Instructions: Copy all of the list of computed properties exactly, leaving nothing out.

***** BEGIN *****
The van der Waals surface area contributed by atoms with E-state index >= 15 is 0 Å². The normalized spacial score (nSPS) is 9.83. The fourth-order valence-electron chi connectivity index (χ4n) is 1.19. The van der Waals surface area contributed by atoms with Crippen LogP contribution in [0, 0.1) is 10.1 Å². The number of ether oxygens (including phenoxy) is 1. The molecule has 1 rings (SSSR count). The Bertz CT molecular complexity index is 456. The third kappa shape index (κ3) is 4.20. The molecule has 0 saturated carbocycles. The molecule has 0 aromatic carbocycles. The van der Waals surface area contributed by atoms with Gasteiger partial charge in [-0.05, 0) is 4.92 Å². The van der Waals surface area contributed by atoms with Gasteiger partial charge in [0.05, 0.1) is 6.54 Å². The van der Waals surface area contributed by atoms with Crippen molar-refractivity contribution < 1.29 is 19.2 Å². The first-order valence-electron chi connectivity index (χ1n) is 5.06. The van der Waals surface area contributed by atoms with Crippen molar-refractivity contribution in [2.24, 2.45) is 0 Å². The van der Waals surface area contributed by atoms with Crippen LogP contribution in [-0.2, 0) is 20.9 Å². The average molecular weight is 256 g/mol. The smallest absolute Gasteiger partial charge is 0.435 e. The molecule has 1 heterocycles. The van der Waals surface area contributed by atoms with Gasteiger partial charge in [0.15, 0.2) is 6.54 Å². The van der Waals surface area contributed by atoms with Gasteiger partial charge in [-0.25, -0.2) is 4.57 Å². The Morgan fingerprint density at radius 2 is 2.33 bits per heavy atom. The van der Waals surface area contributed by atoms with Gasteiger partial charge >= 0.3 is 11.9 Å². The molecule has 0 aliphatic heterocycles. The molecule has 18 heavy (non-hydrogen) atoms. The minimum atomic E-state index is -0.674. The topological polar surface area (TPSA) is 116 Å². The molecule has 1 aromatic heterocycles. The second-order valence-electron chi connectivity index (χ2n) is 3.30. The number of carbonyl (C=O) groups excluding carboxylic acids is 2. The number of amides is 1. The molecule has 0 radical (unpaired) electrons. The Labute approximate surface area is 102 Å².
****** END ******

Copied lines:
The van der Waals surface area contributed by atoms with E-state index >= 15 is 0 Å². The normalized spacial score (nSPS) is 9.83. The fourth-order valence-electron chi connectivity index (χ4n) is 1.19. The van der Waals surface area contributed by atoms with Crippen LogP contribution in [0, 0.1) is 10.1 Å². The number of ether oxygens (including phenoxy) is 1. The molecule has 1 rings (SSSR count). The Bertz CT molecular complexity index is 456. The third kappa shape index (κ3) is 4.20. The molecule has 0 saturated carbocycles. The molecule has 0 aromatic carbocycles. The van der Waals surface area contributed by atoms with Gasteiger partial charge in [-0.05, 0) is 4.92 Å². The van der Waals surface area contributed by atoms with Gasteiger partial charge in [0.05, 0.1) is 6.54 Å². The van der Waals surface area contributed by atoms with Crippen molar-refractivity contribution < 1.29 is 19.2 Å². The first-order valence-electron chi connectivity index (χ1n) is 5.06. The van der Waals surface area contributed by atoms with Crippen molar-refractivity contribution in [2.24, 2.45) is 0 Å². The van der Waals surface area contributed by atoms with Crippen LogP contribution in [-0.2, 0) is 20.9 Å². The average molecular weight is 256 g/mol. The smallest absolute Gasteiger partial charge is 0.435 e. The molecule has 1 heterocycles. The van der Waals surface area contributed by atoms with Gasteiger partial charge in [0.15, 0.2) is 6.54 Å². The van der Waals surface area contributed by atoms with Gasteiger partial charge in [-0.25, -0.2) is 4.57 Å². The Morgan fingerprint density at radius 2 is 2.33 bits per heavy atom. The van der Waals surface area contributed by atoms with Gasteiger partial charge >= 0.3 is 11.9 Å². The molecule has 0 aliphatic heterocycles. The molecule has 18 heavy (non-hydrogen) atoms. The minimum atomic E-state index is -0.674. The topological polar surface area (TPSA) is 116 Å². The molecule has 1 aromatic heterocycles. The second-order valence-electron chi connectivity index (χ2n) is 3.30. The number of carbonyl (C=O) groups excluding carboxylic acids is 2. The number of amides is 1. The molecule has 0 radical (unpaired) electrons. The Labute approximate surface area is 102 Å².